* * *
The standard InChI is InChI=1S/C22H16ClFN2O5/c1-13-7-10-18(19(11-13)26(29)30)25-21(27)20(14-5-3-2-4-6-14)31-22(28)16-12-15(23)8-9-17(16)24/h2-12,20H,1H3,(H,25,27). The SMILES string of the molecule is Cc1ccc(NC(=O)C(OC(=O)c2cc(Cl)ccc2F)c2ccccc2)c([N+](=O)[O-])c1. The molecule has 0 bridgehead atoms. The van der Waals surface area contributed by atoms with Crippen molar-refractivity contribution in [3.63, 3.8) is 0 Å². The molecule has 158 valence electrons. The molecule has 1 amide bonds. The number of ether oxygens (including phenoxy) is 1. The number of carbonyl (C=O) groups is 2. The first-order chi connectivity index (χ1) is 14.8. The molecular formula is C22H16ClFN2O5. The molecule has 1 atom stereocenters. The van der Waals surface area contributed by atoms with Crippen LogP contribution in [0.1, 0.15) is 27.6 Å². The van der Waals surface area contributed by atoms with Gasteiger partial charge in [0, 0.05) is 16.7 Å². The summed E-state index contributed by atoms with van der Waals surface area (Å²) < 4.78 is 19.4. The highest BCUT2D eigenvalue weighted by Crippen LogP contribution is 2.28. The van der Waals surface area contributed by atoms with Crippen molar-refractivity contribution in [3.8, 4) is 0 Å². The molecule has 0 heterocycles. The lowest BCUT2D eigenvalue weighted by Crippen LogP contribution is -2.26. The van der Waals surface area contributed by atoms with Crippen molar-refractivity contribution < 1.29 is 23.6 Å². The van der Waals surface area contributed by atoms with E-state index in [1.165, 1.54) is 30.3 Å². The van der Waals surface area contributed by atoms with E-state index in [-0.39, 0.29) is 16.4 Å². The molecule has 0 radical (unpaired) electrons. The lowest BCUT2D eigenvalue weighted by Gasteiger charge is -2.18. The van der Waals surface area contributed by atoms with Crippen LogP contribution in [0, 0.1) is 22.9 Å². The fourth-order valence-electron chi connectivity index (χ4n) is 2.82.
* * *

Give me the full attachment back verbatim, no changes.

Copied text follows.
The standard InChI is InChI=1S/C22H16ClFN2O5/c1-13-7-10-18(19(11-13)26(29)30)25-21(27)20(14-5-3-2-4-6-14)31-22(28)16-12-15(23)8-9-17(16)24/h2-12,20H,1H3,(H,25,27). The SMILES string of the molecule is Cc1ccc(NC(=O)C(OC(=O)c2cc(Cl)ccc2F)c2ccccc2)c([N+](=O)[O-])c1. The molecule has 0 bridgehead atoms. The van der Waals surface area contributed by atoms with Crippen molar-refractivity contribution in [3.63, 3.8) is 0 Å². The molecule has 158 valence electrons. The molecule has 1 amide bonds. The number of ether oxygens (including phenoxy) is 1. The number of carbonyl (C=O) groups is 2. The first-order chi connectivity index (χ1) is 14.8. The molecular formula is C22H16ClFN2O5. The molecule has 1 atom stereocenters. The van der Waals surface area contributed by atoms with Crippen LogP contribution in [0.1, 0.15) is 27.6 Å². The van der Waals surface area contributed by atoms with Gasteiger partial charge in [0, 0.05) is 16.7 Å². The summed E-state index contributed by atoms with van der Waals surface area (Å²) < 4.78 is 19.4. The highest BCUT2D eigenvalue weighted by Crippen LogP contribution is 2.28. The van der Waals surface area contributed by atoms with Crippen molar-refractivity contribution in [3.8, 4) is 0 Å². The molecule has 0 heterocycles. The lowest BCUT2D eigenvalue weighted by Crippen LogP contribution is -2.26. The van der Waals surface area contributed by atoms with Crippen molar-refractivity contribution < 1.29 is 23.6 Å². The van der Waals surface area contributed by atoms with E-state index in [1.165, 1.54) is 30.3 Å². The van der Waals surface area contributed by atoms with E-state index in [-0.39, 0.29) is 16.4 Å². The molecule has 0 radical (unpaired) electrons. The lowest BCUT2D eigenvalue weighted by Gasteiger charge is -2.18. The van der Waals surface area contributed by atoms with Crippen LogP contribution in [0, 0.1) is 22.9 Å². The fourth-order valence-electron chi connectivity index (χ4n) is 2.82.